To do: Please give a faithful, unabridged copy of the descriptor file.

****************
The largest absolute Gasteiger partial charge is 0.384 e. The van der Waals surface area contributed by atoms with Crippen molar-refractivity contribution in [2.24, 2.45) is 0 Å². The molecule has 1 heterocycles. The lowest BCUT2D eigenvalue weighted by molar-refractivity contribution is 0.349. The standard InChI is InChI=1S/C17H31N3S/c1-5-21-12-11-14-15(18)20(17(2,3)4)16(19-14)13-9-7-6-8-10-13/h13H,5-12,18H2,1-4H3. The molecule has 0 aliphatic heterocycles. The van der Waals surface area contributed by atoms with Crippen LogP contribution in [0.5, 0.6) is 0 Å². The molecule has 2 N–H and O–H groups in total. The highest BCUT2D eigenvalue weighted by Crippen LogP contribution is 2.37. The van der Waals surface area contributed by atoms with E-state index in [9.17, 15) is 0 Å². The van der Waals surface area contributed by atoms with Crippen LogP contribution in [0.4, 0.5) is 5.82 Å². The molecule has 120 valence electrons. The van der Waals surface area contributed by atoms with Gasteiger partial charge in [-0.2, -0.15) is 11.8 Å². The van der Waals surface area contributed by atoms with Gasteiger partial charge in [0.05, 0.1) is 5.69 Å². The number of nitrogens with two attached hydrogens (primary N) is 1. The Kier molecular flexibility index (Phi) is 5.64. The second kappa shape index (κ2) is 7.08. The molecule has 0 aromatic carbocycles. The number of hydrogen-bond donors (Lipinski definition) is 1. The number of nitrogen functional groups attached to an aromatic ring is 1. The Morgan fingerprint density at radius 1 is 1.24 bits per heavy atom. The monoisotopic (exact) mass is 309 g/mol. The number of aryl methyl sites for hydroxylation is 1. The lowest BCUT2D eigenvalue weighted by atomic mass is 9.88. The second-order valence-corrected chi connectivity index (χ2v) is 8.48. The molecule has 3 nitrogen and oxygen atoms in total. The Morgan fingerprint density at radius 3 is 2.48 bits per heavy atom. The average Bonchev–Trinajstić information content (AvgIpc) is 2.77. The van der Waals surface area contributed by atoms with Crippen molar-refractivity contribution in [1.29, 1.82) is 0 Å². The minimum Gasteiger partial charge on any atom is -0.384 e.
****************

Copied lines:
The largest absolute Gasteiger partial charge is 0.384 e. The van der Waals surface area contributed by atoms with Crippen molar-refractivity contribution in [2.24, 2.45) is 0 Å². The molecule has 1 heterocycles. The lowest BCUT2D eigenvalue weighted by molar-refractivity contribution is 0.349. The standard InChI is InChI=1S/C17H31N3S/c1-5-21-12-11-14-15(18)20(17(2,3)4)16(19-14)13-9-7-6-8-10-13/h13H,5-12,18H2,1-4H3. The molecule has 0 aliphatic heterocycles. The van der Waals surface area contributed by atoms with Crippen LogP contribution in [0.5, 0.6) is 0 Å². The molecule has 2 N–H and O–H groups in total. The highest BCUT2D eigenvalue weighted by Crippen LogP contribution is 2.37. The van der Waals surface area contributed by atoms with E-state index in [9.17, 15) is 0 Å². The van der Waals surface area contributed by atoms with Crippen LogP contribution in [0.4, 0.5) is 5.82 Å². The molecule has 120 valence electrons. The van der Waals surface area contributed by atoms with Gasteiger partial charge in [-0.2, -0.15) is 11.8 Å². The van der Waals surface area contributed by atoms with Gasteiger partial charge in [0.05, 0.1) is 5.69 Å². The number of nitrogens with two attached hydrogens (primary N) is 1. The Kier molecular flexibility index (Phi) is 5.64. The second kappa shape index (κ2) is 7.08. The molecule has 0 aromatic carbocycles. The number of hydrogen-bond donors (Lipinski definition) is 1. The number of nitrogen functional groups attached to an aromatic ring is 1. The Morgan fingerprint density at radius 1 is 1.24 bits per heavy atom. The monoisotopic (exact) mass is 309 g/mol. The number of aryl methyl sites for hydroxylation is 1. The lowest BCUT2D eigenvalue weighted by atomic mass is 9.88. The second-order valence-corrected chi connectivity index (χ2v) is 8.48. The molecule has 3 nitrogen and oxygen atoms in total. The Morgan fingerprint density at radius 3 is 2.48 bits per heavy atom. The average Bonchev–Trinajstić information content (AvgIpc) is 2.77. The van der Waals surface area contributed by atoms with Crippen molar-refractivity contribution in [1.29, 1.82) is 0 Å². The minimum Gasteiger partial charge on any atom is -0.384 e.